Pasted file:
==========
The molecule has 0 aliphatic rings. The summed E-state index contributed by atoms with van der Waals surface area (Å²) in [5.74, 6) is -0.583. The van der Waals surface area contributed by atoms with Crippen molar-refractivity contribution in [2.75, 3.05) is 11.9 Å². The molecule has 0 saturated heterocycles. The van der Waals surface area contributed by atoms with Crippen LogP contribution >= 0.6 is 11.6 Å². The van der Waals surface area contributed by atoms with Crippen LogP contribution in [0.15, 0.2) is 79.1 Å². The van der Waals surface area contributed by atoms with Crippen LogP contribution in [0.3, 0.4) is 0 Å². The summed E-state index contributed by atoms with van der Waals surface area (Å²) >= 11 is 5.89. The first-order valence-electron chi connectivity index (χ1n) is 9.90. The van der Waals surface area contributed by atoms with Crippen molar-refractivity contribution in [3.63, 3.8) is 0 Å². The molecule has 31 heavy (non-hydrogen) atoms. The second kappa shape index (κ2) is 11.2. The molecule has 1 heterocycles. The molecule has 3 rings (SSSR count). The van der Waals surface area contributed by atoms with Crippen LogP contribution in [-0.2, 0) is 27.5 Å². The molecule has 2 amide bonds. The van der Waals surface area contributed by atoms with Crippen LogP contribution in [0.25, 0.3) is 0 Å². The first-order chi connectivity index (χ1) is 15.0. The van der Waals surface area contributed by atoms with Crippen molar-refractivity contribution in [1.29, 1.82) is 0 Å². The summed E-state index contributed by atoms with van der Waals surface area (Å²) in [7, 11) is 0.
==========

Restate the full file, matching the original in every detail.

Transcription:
The molecule has 0 aliphatic rings. The summed E-state index contributed by atoms with van der Waals surface area (Å²) in [5.74, 6) is -0.583. The van der Waals surface area contributed by atoms with Crippen molar-refractivity contribution in [2.75, 3.05) is 11.9 Å². The molecule has 0 saturated heterocycles. The van der Waals surface area contributed by atoms with Crippen LogP contribution >= 0.6 is 11.6 Å². The van der Waals surface area contributed by atoms with Crippen LogP contribution in [0.15, 0.2) is 79.1 Å². The van der Waals surface area contributed by atoms with Crippen LogP contribution in [0.3, 0.4) is 0 Å². The summed E-state index contributed by atoms with van der Waals surface area (Å²) >= 11 is 5.89. The first-order valence-electron chi connectivity index (χ1n) is 9.90. The van der Waals surface area contributed by atoms with Crippen molar-refractivity contribution in [3.63, 3.8) is 0 Å². The molecule has 31 heavy (non-hydrogen) atoms. The second kappa shape index (κ2) is 11.2. The molecule has 1 heterocycles. The molecule has 3 rings (SSSR count). The van der Waals surface area contributed by atoms with Crippen LogP contribution in [-0.2, 0) is 27.5 Å². The molecule has 2 amide bonds. The van der Waals surface area contributed by atoms with Crippen LogP contribution in [0.25, 0.3) is 0 Å². The first-order chi connectivity index (χ1) is 15.0. The van der Waals surface area contributed by atoms with Crippen molar-refractivity contribution in [1.29, 1.82) is 0 Å². The summed E-state index contributed by atoms with van der Waals surface area (Å²) in [7, 11) is 0.